Sugar content and root impurities have a more significant impact on the potential rewards from sugar beet under the new IPA.
How new IPA affects NIABvariety ratings
APRILS new Inter Professional Agreement between the NFU and British Sugar has affected the way varieties are assessed by NIAB.
"The new IPA changes the calculation of growers income," says NIABs Simon Kerr.
A new sliding scale of payments means high sugar content varieties will still be rewarding, though not as much as before, he explains.
Under the previous IPA growers received an extra 9% payment for each 1% increase in sugar content over 16%. Now that only applies up to and including 17%. From 17.1% to 18% the extra is 8%, and beyond that only 7%.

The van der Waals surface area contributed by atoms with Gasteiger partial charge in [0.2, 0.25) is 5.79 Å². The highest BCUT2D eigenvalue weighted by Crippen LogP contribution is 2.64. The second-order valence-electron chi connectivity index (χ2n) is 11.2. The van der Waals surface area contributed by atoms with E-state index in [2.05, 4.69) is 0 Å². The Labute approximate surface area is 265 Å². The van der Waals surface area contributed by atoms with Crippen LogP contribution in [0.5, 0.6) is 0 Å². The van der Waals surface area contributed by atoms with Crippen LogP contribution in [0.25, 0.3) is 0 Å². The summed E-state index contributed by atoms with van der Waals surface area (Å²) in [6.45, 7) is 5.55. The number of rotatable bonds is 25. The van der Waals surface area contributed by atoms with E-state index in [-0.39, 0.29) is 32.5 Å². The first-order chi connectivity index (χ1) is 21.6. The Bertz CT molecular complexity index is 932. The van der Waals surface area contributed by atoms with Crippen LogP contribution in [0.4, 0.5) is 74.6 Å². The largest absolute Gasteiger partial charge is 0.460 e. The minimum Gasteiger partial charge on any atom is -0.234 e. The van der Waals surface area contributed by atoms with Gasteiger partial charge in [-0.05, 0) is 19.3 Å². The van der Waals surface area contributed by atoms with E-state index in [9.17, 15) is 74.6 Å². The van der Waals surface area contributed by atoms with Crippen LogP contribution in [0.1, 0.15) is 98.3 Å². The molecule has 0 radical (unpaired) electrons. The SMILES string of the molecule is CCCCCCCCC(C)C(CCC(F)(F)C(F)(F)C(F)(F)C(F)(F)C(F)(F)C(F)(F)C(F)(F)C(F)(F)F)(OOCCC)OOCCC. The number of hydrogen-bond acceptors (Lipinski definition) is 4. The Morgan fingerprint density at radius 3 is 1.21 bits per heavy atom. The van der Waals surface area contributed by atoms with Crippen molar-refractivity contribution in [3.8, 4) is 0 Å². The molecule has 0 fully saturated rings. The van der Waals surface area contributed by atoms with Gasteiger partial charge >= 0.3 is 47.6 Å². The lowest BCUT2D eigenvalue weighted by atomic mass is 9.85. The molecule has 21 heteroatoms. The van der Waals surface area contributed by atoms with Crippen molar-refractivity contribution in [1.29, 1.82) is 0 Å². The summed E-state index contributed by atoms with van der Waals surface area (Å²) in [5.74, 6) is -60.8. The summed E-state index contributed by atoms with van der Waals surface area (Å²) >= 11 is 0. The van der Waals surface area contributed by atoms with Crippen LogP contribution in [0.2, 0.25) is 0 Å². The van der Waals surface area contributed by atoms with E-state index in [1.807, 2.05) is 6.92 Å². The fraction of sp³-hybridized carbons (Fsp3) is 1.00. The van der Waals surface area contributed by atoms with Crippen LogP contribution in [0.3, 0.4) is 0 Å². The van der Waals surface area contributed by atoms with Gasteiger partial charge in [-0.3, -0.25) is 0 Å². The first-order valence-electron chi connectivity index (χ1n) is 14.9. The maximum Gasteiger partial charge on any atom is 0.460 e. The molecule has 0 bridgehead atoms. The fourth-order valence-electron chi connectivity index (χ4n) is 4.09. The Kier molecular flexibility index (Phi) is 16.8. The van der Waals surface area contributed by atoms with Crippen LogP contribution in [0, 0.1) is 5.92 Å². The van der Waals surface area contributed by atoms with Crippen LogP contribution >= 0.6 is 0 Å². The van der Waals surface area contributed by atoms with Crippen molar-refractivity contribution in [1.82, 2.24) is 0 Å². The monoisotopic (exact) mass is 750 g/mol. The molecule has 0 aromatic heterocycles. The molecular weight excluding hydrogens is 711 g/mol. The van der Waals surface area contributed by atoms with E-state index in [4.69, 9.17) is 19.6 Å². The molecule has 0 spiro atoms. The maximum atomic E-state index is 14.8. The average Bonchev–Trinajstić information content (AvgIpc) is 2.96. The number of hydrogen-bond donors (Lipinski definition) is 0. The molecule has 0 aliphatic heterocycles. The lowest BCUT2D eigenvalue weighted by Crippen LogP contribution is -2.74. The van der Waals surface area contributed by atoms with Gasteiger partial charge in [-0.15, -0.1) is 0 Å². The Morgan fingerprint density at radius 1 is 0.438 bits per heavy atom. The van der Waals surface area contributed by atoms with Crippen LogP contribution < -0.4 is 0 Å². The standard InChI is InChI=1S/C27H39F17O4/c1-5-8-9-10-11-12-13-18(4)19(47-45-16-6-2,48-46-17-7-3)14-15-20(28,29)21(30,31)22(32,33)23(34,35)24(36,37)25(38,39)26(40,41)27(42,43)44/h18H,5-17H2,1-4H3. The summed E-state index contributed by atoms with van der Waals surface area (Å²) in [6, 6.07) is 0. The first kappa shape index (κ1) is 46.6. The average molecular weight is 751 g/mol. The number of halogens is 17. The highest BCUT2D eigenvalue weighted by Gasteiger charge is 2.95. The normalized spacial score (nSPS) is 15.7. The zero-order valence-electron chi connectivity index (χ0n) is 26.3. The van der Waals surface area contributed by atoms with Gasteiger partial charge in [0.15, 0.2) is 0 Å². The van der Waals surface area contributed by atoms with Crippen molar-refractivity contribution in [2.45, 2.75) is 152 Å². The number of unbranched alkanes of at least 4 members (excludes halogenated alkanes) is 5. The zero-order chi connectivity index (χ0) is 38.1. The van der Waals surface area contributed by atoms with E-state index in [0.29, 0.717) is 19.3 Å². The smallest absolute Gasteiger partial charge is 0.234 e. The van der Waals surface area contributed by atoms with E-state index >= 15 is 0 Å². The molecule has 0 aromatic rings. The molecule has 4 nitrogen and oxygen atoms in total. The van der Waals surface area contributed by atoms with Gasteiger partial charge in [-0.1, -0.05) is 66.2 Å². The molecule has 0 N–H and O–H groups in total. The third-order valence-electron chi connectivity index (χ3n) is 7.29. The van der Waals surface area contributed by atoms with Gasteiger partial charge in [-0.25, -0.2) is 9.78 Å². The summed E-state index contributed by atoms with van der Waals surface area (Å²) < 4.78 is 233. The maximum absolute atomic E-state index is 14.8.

"In the past it meant British Sugar was paying a lot more for the sugar from high content varieties. The latest IPA is a long needed improvement, but it does mean that high sugar content varieties will seem to do less well than under the old scheme."
In another change growers will receive a £1m purity bonus based on amino-nitrogen levels. This will be split four ways in another sliding scale with 40% going to the 25% of growers producing the lowest levels.